Ad Feedback

The generous living and dining room extension branching off the renovated kitchen makes the most of the spectacular view to Auckland city. "It is almost like a piece of artwork itself," Lynn says. 

One wall of the new extension is dedicated to the couple's latest acquisition, a piece by British artist Martin Creed. The couple have recently broadened their search for works to include contemporary international artists.

"People occasionally want to know the next artist to buy from an investment point of view," Lynn says. "I don't know if I'd just buy art from an investment perspective. I'd consider it, but it isn't the primary motivation for me. The advice I'd give people is make sure you really love the work."

Lynn suggests that someone who wants to buy art should have a good look around first. "People are a bit reluctant to go into dealer galleries, and I'll ask if they want to go with me. I happily take them in or go along to preview auctions."

The drawers were bought 25 years ago from a Wellington antiques dealer; the painting is an untitled Martin Basher oil on ...
Jane Ussher

The drawers were bought 25 years ago from a Wellington antiques dealer; the painting is an untitled Martin Basher oil on canvas.

Although they've never bought art to sell, ironically it was the sale of their first purchase, a piece by Elisabeth Rees, that kick-started their collection. "A dealer literally knocked on our door and said, 'We know you've bought this and we'd like to buy it.'" Elisabeth Rees had become very "hot", so they used the money from the sale to purchase more art for their collection.

"It was more money than we'd ever considered spending on art and we put the rest towards the mortgage – so sensible!

"At times people find it odd we spent money on art and yet people spend money on things I find quite extravagant. It's just  about what you're interested in."

Although the vast majority of their collection is available for lease, there are a few personal pieces they will never lend out, particularly the abstract painting by New Zealand artist Milan Mrkusich, which hangs at the head of the dining table.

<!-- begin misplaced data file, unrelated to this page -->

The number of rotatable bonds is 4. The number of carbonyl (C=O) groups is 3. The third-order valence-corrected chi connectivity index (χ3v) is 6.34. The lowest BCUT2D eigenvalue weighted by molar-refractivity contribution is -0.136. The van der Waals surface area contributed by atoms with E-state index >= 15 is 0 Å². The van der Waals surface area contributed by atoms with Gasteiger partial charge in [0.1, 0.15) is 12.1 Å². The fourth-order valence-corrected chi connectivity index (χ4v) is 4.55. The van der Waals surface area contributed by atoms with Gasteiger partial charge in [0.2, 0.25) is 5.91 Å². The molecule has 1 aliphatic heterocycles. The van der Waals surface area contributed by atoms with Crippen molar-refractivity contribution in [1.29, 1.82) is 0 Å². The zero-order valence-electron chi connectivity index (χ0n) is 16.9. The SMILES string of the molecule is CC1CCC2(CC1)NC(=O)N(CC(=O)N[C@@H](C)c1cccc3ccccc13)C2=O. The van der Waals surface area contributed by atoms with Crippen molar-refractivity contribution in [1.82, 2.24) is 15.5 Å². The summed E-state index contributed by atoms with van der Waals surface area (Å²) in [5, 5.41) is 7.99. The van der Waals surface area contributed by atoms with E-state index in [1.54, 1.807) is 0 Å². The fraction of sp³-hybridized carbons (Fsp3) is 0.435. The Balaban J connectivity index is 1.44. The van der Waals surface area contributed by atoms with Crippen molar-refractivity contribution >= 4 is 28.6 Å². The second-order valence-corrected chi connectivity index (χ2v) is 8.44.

Francesca works on her art in her teenage retreat, which is painted in Resene’s ‘Morning Glory’.
Jane Ussher

Francesca works on her art in her teenage retreat, which is painted in Resene’s ‘Morning Glory’.

"I can't articulate why it would never go. We bought it about 15 years ago. Our intention wasn't to lease it," says Lynn, who is studying contemporary art and training to be a voluntary guide at Auckland Art Gallery. "You get very attached to things. There are also other works in our private collection that we don't lease out, as the insurance implications are too considerable – they fall into a price category that doesn't make it feasible." 

Which raises the obvious question – is art collecting only for the wealthy? "Definitely not. It's important to have an interest, visit galleries, go to art schools' end of year exhibitions," Lynn says. "You've just got to keep looking." Even if an artist's originals are expensive you can pick up limited edition prints that are more affordable, says Lynn, pointing out a Judy Millar print. "Her acrylics on canvas are expensive, but this isn't."

With most of the art constantly revolving on their walls, the house is in a continual state of flux. But with each change comes a new surprise as pieces are returned, or space is created for an artwork waiting in the wings.

"Simon will sometimes return home and really notice a piece gone. Art changes any house. When we moved out of our old house and I went back in, it looked so bare," says Lynn.

 "I wouldn't put art in to match furnishings but I'd always be considering where I would put art. When we moved in here, we put in a couple of couches, then 'bang' something was immediately up on the wall." 

Q&A

Best thing about the renovation: Our new living room has three large windows facing the city with the Sky Tower smack in the middle. At night it looks amazing.

Favourite tool: My laser level for hanging art in a straight line.

During our renovation planning: I was really worried about the size of our new covered verandah. Our architect Graeme Burgess said it needed to have muscle. It looked so huge during construction but it is fantastic and we spend heaps of time on it – eating and drinking wine mostly.

Best piece of advice we ever received: Graeme advised us through each renovation we've done to keep the style and scale that suits the house. So it's a big traditional house and all the renovations we've done fit with that.

Our next renovation project: We are in the process of putting in a swimming pool.

Biggest renovation regret: My daughter would say not putting a pool in years ago.

Lynn Whitfield

 - NZ House & Garden

Comments

Ad Feedback
special offers
Ad Feedback